I was expecting this mess.
And I was expecting it to replicate the behavior of the John Knoll Unmult After Effects plugin.
Oh well, I hear The Gimp does it.
It turns out that in the mathematical expression you want the RGB in the numerator and the ALPHA in the denominator, but in Photoshop you want the alpha image in the upper layer.
Success. I think. :)
So if you layer mask that hot mess above by the original grayscale alpha key at the top of this thread then all the ugly parts go away and you should be left with a beautiful comp.
-- using a layer mask. (which you could 'apply' if you wish)
The side on the right has the ugly RGB element which makes the nice comp results.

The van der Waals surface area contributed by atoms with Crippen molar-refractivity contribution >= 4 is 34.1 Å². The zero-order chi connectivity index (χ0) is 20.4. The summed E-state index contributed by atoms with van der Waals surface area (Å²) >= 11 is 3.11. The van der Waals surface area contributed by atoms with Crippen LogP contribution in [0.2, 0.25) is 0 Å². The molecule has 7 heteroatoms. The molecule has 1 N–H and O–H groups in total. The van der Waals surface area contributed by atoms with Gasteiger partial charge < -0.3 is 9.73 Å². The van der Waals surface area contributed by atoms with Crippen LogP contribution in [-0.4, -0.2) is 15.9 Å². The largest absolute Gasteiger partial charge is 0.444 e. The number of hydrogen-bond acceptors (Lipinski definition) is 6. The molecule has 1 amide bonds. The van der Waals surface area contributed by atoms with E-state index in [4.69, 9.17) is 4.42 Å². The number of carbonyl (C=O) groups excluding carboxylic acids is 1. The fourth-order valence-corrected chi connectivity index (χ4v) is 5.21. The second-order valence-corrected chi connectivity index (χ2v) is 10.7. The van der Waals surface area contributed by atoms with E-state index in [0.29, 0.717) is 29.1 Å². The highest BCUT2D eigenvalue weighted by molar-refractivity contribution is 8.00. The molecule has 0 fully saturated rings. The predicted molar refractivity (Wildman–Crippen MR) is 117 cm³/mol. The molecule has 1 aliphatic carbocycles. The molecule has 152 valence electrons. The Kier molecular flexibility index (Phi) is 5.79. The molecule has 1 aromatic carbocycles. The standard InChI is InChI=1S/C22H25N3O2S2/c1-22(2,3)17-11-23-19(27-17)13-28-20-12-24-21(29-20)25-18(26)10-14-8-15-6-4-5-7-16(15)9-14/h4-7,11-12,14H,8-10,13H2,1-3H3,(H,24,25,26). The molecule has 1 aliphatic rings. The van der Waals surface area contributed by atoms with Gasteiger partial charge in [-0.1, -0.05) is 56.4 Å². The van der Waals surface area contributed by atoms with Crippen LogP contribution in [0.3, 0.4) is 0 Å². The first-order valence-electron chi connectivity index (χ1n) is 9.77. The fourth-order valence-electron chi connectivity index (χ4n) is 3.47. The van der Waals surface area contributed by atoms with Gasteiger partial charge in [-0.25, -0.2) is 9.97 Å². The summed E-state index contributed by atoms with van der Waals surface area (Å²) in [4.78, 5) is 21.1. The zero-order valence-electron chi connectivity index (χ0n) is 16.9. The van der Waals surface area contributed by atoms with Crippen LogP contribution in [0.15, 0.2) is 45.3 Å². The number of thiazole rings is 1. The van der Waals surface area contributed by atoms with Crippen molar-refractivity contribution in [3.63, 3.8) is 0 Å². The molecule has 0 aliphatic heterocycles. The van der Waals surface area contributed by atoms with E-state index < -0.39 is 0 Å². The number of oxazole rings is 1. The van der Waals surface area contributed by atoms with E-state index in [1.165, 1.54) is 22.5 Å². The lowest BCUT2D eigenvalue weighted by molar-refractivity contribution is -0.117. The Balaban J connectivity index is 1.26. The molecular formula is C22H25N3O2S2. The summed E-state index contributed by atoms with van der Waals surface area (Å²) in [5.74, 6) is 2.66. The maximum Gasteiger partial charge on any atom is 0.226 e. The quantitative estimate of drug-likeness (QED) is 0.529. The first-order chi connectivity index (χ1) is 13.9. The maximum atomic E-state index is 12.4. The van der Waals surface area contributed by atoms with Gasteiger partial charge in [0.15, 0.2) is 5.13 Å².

(more conversation here)
There is an old use of the divide blend mode from 1983 that I know of in the Disney / John Lasseter cg test for a film based on Maurice Sendak's Where the Wild Things Are.
It involved drawing shapes with hard lines, blurring them to look like CG, and dividing the blurred shapes by their own masks so that the interiors had nice soft 'shading' but the blur didn't introduce darkness around the edge of every shape because the edges received equal blur and were given the 'divide' treatment.
The interior of the masks were white. Anything divided by white (1) is unchanged (left blurry)
The edges were normalized back to their original colors by being divided by the soft masks.
The divide blend mode is written to skip pure black pixels, as division by zero is undefined.